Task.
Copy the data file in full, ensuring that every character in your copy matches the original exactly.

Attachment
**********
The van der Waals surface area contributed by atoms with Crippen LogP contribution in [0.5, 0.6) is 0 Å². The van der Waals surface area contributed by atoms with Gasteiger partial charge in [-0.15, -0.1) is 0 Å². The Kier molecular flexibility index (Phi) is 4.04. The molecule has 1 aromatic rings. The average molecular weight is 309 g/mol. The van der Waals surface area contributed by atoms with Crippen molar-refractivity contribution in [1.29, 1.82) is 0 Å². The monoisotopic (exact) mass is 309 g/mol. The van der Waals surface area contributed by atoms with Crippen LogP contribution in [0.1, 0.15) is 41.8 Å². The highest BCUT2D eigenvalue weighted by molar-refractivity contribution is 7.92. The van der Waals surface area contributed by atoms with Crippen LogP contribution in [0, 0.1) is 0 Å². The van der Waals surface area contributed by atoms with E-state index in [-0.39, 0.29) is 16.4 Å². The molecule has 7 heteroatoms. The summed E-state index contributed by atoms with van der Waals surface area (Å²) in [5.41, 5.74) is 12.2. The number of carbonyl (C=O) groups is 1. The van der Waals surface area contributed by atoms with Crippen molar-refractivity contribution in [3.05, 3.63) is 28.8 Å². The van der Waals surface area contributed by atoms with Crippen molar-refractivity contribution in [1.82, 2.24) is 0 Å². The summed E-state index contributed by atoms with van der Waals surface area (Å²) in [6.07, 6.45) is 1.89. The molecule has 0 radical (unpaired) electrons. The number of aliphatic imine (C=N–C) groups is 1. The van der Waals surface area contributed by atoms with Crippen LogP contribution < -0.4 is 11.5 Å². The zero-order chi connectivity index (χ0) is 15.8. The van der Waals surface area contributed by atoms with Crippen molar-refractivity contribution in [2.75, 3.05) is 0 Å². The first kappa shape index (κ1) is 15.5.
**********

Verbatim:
The van der Waals surface area contributed by atoms with Crippen LogP contribution in [0.5, 0.6) is 0 Å². The van der Waals surface area contributed by atoms with Gasteiger partial charge in [-0.15, -0.1) is 0 Å². The Kier molecular flexibility index (Phi) is 4.04. The molecule has 1 aromatic rings. The average molecular weight is 309 g/mol. The van der Waals surface area contributed by atoms with Crippen molar-refractivity contribution in [1.29, 1.82) is 0 Å². The monoisotopic (exact) mass is 309 g/mol. The van der Waals surface area contributed by atoms with Crippen LogP contribution in [0.1, 0.15) is 41.8 Å². The highest BCUT2D eigenvalue weighted by molar-refractivity contribution is 7.92. The van der Waals surface area contributed by atoms with Crippen LogP contribution in [0, 0.1) is 0 Å². The van der Waals surface area contributed by atoms with E-state index in [-0.39, 0.29) is 16.4 Å². The molecule has 7 heteroatoms. The summed E-state index contributed by atoms with van der Waals surface area (Å²) in [5.41, 5.74) is 12.2. The number of carbonyl (C=O) groups is 1. The van der Waals surface area contributed by atoms with Crippen molar-refractivity contribution in [3.05, 3.63) is 28.8 Å². The van der Waals surface area contributed by atoms with Crippen molar-refractivity contribution in [1.82, 2.24) is 0 Å². The summed E-state index contributed by atoms with van der Waals surface area (Å²) in [6.07, 6.45) is 1.89. The molecule has 0 radical (unpaired) electrons. The number of aliphatic imine (C=N–C) groups is 1. The van der Waals surface area contributed by atoms with Crippen LogP contribution < -0.4 is 11.5 Å². The zero-order chi connectivity index (χ0) is 15.8. The van der Waals surface area contributed by atoms with Crippen molar-refractivity contribution in [2.75, 3.05) is 0 Å². The first kappa shape index (κ1) is 15.5.